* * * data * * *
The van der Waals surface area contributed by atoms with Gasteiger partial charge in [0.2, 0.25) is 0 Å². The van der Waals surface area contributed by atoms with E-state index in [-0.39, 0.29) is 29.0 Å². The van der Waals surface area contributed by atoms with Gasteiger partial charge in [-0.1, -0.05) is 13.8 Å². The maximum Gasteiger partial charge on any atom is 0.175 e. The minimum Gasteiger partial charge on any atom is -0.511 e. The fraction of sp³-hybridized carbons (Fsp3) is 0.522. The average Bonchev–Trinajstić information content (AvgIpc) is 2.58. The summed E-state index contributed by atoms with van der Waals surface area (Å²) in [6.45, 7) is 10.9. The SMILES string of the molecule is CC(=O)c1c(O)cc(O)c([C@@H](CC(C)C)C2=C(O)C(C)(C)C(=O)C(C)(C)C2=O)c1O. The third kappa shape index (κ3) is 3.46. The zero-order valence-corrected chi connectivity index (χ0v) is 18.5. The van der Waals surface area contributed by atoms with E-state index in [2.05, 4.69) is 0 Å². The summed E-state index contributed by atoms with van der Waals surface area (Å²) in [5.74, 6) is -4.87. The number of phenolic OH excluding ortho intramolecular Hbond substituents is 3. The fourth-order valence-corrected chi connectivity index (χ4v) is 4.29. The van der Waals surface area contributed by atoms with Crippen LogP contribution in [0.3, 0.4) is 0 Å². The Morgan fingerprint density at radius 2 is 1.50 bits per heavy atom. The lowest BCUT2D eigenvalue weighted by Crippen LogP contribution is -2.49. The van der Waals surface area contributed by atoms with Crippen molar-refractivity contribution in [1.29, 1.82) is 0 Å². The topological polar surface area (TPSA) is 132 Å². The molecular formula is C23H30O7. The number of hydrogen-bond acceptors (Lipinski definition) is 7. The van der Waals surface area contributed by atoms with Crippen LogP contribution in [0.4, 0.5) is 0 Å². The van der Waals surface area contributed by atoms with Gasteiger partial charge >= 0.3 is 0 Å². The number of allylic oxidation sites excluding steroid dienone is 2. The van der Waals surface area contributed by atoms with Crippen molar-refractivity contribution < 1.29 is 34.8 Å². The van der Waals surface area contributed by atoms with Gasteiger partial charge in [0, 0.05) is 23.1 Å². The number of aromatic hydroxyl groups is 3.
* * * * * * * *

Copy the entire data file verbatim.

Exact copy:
The van der Waals surface area contributed by atoms with Gasteiger partial charge in [0.2, 0.25) is 0 Å². The van der Waals surface area contributed by atoms with E-state index in [-0.39, 0.29) is 29.0 Å². The van der Waals surface area contributed by atoms with Gasteiger partial charge in [-0.1, -0.05) is 13.8 Å². The maximum Gasteiger partial charge on any atom is 0.175 e. The minimum Gasteiger partial charge on any atom is -0.511 e. The fraction of sp³-hybridized carbons (Fsp3) is 0.522. The average Bonchev–Trinajstić information content (AvgIpc) is 2.58. The summed E-state index contributed by atoms with van der Waals surface area (Å²) in [6.45, 7) is 10.9. The SMILES string of the molecule is CC(=O)c1c(O)cc(O)c([C@@H](CC(C)C)C2=C(O)C(C)(C)C(=O)C(C)(C)C2=O)c1O. The third kappa shape index (κ3) is 3.46. The zero-order valence-corrected chi connectivity index (χ0v) is 18.5. The van der Waals surface area contributed by atoms with E-state index in [2.05, 4.69) is 0 Å². The summed E-state index contributed by atoms with van der Waals surface area (Å²) in [5.74, 6) is -4.87. The number of phenolic OH excluding ortho intramolecular Hbond substituents is 3. The fourth-order valence-corrected chi connectivity index (χ4v) is 4.29. The van der Waals surface area contributed by atoms with Crippen LogP contribution in [0.3, 0.4) is 0 Å². The Morgan fingerprint density at radius 2 is 1.50 bits per heavy atom. The lowest BCUT2D eigenvalue weighted by Crippen LogP contribution is -2.49. The van der Waals surface area contributed by atoms with Crippen molar-refractivity contribution in [1.29, 1.82) is 0 Å². The topological polar surface area (TPSA) is 132 Å². The molecular formula is C23H30O7. The number of hydrogen-bond acceptors (Lipinski definition) is 7. The van der Waals surface area contributed by atoms with Crippen LogP contribution in [0.4, 0.5) is 0 Å². The van der Waals surface area contributed by atoms with Gasteiger partial charge >= 0.3 is 0 Å². The number of allylic oxidation sites excluding steroid dienone is 2. The van der Waals surface area contributed by atoms with Crippen molar-refractivity contribution < 1.29 is 34.8 Å². The van der Waals surface area contributed by atoms with Gasteiger partial charge in [0, 0.05) is 23.1 Å². The number of aromatic hydroxyl groups is 3.